The new children’s library has fun, imagination, and learning all rolled into one designated space on the main floor. With rolling hills for crawling, a gigantic floor piano to dance on, and thousands of books to enjoy, the children’s library can bring out the child in anyone. And no one will be doing any shushing. Olivera Paravalos and her son thought the children’s library was one of the coolest parts of the new building, and Olivera remarked that “there are so many different things from when I was a kid!” She was particularly impressed by all the technology that was available to children. “They even have Switch games – they’ve really gone digital.” The children’s library also houses a Makerspace for kids. There are over 25,000 Lego pieces, a ridiculously long marble run, and even robots! If only I had access to that marble-run when I was a kid. Okay, the robots would have been cool too.
The focal point of the library is the interactive simulation wall (or simply “The Wall”). On Sunday Sept. 20, the Wall was home to the Dino Zoo, although other programs include a simulated version of the Great Barrier Reef and a virtual wind tunnel called SimFlow. People gathered around the lush prehistoric forest and watched the stegosaurus make its way from one end of the screen to the other. More than a few precautionary steps backward were taken as the T-Rex stomped a little closer. Guests could also chip away at digital fossils and click on dinosaurs as they scampered past to learn more information about them. I asked library visitor Bemnet, who wanted to be referred to by his first name, what his favourite part about the library was and he told me, “I like the downstairs the best. The wall is really cool”. His dad chimed in, adding that the dinosaurs were really interesting to watch, and that the design was attractive to look at. According to the Stanley A. Milner Library Press Kit, the Wall is the biggest digital exhibit in North America, and a fantastic way to promote hands-on learning, or add dimension — literally — to a presentation. Spanning multiple stories and requiring 12 computers to run, the effect is quite breathtaking.
The library has also made a large effort to be accessible to everyone. A winding ramp, lined on either side with bundles of rainbow balloons for the grand opening, replaces a staircase between the second and third floors. It is suspended over the atrium, offering a bird’s eye view of the library below, and a gorgeous glimpse at coloured skylights above. I watch as group after group stop in the middle of the ramp to stare out at the surrounding library, and take pictures of the ridiculously photogenic space.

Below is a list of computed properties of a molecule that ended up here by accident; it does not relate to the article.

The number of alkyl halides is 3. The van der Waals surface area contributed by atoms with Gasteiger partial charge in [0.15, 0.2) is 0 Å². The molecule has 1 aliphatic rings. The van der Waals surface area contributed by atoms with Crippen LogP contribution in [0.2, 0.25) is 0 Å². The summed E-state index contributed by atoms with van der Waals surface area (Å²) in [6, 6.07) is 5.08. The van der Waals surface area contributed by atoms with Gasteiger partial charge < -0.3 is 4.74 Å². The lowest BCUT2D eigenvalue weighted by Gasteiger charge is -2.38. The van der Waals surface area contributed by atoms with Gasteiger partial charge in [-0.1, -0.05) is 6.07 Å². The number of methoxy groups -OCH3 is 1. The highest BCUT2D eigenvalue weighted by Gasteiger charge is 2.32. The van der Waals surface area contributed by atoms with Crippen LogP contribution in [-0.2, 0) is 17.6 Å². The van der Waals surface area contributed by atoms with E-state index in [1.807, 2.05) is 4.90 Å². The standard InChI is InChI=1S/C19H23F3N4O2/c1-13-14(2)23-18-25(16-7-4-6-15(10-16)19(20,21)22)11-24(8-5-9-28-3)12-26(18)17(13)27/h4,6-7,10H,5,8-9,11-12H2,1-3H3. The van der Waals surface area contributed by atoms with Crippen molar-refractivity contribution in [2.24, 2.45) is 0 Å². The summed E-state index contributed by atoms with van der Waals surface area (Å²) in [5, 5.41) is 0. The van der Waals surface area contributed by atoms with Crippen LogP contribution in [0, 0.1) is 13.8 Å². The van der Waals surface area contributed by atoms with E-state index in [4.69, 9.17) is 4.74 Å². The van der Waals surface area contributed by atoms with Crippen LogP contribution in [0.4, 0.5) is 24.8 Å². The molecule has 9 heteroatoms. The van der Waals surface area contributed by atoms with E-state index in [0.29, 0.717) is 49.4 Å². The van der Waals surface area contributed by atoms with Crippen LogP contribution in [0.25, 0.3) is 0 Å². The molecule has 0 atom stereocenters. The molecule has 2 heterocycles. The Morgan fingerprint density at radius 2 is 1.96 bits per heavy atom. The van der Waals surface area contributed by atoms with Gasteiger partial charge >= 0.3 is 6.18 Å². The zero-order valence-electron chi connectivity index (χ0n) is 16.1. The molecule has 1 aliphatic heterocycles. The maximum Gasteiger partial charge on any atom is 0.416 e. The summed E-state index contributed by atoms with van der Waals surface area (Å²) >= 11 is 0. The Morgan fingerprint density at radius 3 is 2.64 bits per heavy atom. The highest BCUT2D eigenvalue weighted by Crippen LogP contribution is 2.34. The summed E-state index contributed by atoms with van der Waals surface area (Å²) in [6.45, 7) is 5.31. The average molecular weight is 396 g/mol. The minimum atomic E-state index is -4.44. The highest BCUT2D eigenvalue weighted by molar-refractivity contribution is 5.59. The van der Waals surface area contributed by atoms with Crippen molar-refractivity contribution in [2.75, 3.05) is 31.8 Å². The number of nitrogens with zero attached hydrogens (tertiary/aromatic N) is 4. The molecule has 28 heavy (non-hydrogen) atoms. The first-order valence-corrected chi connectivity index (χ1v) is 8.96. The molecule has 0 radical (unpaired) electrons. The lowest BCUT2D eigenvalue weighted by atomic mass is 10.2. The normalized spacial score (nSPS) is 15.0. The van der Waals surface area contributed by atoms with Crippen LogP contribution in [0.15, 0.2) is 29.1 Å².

The second and third floors are home to rows and rows of bookshelves. I asked Isabella Espinoza, a guest of the library, what she liked best about the space, and her answer was classic and simple: “I like the books! The books are my favourite.” She’s happy that they have such a spacious and beautiful place to live, when they’re not with her, that is. The Gamerspace and a Makerspace for adults are also located on the second floor, and the Makerspace gives guests the opportunity to use a recording studio (for music or for podcasts), sewing machines, a vinyl cutter, 3D printers, and various construction tools.
There are also plenty of study spaces for students. With comfy armchairs, window seats, tucked away tables, and even some wire chairs vaguely resembling art, there is no shortage of space to pull out your laptop or crack open a good book. I would recommend checking out the dinosaurs before starting on that research essay, though.
“I think it’s gorgeous,” Avau Fast, a first-time guest at the library, tells me while she surveys the space around her. “It’s really well done. It’s a place for learning – for all ages. It doesn’t matter what age you are, there’s something for everyone.” She tells me she’s in her 80’s, but is still excited by and in awe of the new space. “There’s all this new technology and design, and this library is a world of its own. You can spend so much time here.”
The new Stanley A. Milner Library is a symbol of community. It was built from the generous donations of the Edmonton public, which ended up exceeding $18 million ($8 million over EPL’s initial fundraising goal), and is a space dedicated to bringing people together. Check out the new building when you get a chance! You won’t be disappointed.